Connect to share and comment
Japan's ANA is to test one of its modified Dreamliner jets on Sunday, three months after the worldwide fleet of 787s was grounded, as Boeing seeks to reassure passengers that the planes are safe.
All Nippon Airways has the world's largest fleet of the next-generation planes and Sunday's flight will have the company's chairman and Boeing's CEO on board, with both of them anxious to put the damaging crisis behind them.
The US Federal Aviation Administration and other regulators grounded the worldwide Dreamliner fleet in mid-January after failures of the lithium-ion batteries on the jetliner caused fires on board two aircraft.
Following months of investigations, the FAA on Thursday issued formal approval of Boeing's battery fix, clearing the way for the troubled aircraft to fly again. Japanese regulators gave their green light on Friday.
Speaking in Tokyo on Saturday, Mike Sinnett, Boeing's chief project manager for the Dreamliner programme said the test flight showed the faith that the US aircraft manufacturer placed in the battery fix.
"What it represents is... the depth of confidence that (Boeing CEO) Ray Conner has in the series of design solutions we have brought forward," Sinnett told reporters.
The test flight, to and from Tokyo's Haneda airport, will also have ANA Chairman Shinichiro Ito on board, according to the airline, which already has 17 Dreamliners and dozens more on order.
"While we deeply regret the impact this has had to our customers and to the flying public, especially here in Japan where so many of these airplanes are operated, we believe our solution is comprehensive and we know that our airplane is safe," Sinnett said.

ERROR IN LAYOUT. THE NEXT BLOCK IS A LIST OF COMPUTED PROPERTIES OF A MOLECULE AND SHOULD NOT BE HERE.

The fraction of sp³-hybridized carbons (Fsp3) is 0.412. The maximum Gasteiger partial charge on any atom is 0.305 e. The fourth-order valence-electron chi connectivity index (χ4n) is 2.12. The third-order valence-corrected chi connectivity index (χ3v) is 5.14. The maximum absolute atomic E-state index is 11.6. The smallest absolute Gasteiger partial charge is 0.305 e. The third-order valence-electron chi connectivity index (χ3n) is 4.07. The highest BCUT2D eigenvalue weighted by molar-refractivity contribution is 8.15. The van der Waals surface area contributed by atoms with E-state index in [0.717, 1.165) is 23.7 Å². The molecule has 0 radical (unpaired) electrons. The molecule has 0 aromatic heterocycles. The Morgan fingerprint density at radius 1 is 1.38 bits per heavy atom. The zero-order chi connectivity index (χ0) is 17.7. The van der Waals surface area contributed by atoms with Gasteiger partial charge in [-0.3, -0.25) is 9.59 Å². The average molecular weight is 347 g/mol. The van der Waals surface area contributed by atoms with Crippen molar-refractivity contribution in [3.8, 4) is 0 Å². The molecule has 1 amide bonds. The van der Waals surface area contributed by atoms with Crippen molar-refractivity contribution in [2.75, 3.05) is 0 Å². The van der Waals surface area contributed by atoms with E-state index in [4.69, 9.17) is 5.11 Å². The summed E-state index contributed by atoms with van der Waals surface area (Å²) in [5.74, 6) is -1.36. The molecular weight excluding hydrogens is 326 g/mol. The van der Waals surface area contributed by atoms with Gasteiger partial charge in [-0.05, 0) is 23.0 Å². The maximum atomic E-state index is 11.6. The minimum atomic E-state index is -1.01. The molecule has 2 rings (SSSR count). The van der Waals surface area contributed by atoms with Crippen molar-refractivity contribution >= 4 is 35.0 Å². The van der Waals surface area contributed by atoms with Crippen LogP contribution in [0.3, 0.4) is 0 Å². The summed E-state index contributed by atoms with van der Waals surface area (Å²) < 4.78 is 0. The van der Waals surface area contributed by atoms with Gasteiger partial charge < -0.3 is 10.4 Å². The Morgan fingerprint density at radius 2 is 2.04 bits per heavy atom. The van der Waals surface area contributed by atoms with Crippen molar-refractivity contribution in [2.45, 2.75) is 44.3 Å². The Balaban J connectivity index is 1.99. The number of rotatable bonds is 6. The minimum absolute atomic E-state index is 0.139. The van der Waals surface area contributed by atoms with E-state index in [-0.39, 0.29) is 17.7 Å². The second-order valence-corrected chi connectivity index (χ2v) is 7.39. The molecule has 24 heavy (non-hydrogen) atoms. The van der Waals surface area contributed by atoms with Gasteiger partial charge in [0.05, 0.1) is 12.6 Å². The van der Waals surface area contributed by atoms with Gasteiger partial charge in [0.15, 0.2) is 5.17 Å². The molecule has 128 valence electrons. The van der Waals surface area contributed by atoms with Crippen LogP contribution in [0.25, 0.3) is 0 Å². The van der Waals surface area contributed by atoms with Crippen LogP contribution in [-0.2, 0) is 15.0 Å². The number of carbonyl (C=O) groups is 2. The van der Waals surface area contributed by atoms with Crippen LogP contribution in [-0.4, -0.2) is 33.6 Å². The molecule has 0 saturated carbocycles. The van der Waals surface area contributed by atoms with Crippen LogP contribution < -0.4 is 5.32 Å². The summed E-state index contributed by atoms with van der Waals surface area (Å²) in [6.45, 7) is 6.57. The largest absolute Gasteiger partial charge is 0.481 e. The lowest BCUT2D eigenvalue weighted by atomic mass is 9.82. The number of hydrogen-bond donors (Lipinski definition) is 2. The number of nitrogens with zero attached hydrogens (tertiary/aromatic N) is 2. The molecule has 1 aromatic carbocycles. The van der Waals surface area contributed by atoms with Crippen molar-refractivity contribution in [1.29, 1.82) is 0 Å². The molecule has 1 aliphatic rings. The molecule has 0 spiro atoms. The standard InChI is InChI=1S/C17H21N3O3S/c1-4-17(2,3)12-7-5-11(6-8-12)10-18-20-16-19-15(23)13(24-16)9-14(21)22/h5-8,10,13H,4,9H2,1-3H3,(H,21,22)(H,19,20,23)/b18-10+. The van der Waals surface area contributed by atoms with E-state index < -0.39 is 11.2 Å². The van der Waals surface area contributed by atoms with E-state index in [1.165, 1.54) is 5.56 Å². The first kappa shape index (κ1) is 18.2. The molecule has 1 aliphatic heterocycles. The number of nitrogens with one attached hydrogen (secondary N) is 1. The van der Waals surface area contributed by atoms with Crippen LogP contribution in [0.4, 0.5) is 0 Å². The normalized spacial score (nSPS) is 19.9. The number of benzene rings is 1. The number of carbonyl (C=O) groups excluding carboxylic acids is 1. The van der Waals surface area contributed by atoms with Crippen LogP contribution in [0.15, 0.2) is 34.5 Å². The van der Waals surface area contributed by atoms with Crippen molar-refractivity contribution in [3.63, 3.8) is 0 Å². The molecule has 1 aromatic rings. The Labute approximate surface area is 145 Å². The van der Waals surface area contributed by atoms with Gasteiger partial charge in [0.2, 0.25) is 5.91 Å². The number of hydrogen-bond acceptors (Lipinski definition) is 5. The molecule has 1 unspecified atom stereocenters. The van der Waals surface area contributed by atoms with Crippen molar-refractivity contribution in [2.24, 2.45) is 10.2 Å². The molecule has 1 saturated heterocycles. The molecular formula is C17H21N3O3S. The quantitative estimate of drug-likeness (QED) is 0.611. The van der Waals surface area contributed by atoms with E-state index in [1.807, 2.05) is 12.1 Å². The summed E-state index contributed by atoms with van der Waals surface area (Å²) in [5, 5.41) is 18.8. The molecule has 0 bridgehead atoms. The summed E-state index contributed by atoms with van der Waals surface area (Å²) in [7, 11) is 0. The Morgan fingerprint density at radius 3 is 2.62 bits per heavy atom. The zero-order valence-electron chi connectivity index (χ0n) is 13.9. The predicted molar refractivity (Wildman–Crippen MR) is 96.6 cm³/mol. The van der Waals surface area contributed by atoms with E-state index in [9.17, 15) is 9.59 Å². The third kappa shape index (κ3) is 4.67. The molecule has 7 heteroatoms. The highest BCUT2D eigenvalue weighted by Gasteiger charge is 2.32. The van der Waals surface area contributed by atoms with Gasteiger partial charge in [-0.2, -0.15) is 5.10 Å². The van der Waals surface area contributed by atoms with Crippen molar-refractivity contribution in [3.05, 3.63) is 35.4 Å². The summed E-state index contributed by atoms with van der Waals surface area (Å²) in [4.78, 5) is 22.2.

ANA and domestic rival Japan Airlines (JAL) account for around half the 50 Dreamliners in service worldwide, but it could still be at least a month before they can complete all the battery fixes and get their planes in the air.
Although the exact cause of the battery failures had yet to be pinpointed -- as noted by the FAA on Thursday -- Sinnett insisted that the refitted planes were safe to fly.
"Even if we missed the root cause, we have identified 80 potential causal factors and we have addressed all of them in the design," he said.
Sinnett said the Japanese civil aviation authorities had expressed their belief that "any potential causes have been addressed in our solution. We still know that even if we missed something, the airplane remains absolutely safe".
He explained that the solution for the batteries eliminated the potential for fire and heat to get into the airplane. "No matter what happens to the battery, regardless of the root cause, the airplane is safe," he said.
He added that more than 300 people in 10 teams were modifying Dreamliners around the world. "In fact, nine airplanes are already almost complete."
Sinnett said it normally takes about five days to refit a 787 but declined to say when he expected the whole process to be complete.
Japan's transport ministry has said the planes will still have to undergo stringent testing and monitoring before they can return to service.
Japanese reports earlier this month said ANA was looking to bring back the Dreamliner for domestic service on June 1 and JAL, which flies the Dreamliner only on international routes, plans to resume the same month.
The FAA decision capped a difficult three months for Boeing and its 787 customers, who have had to cancel thousands of flights and rearrange schedules after the grounding.
Other airlines flying the Dreamliner include Ethiopian Airlines, which on Saturday became the first carrier to resume flying the Boeing 787 with a commercial flight from Addis Abbaba, and Polish carrier LOT.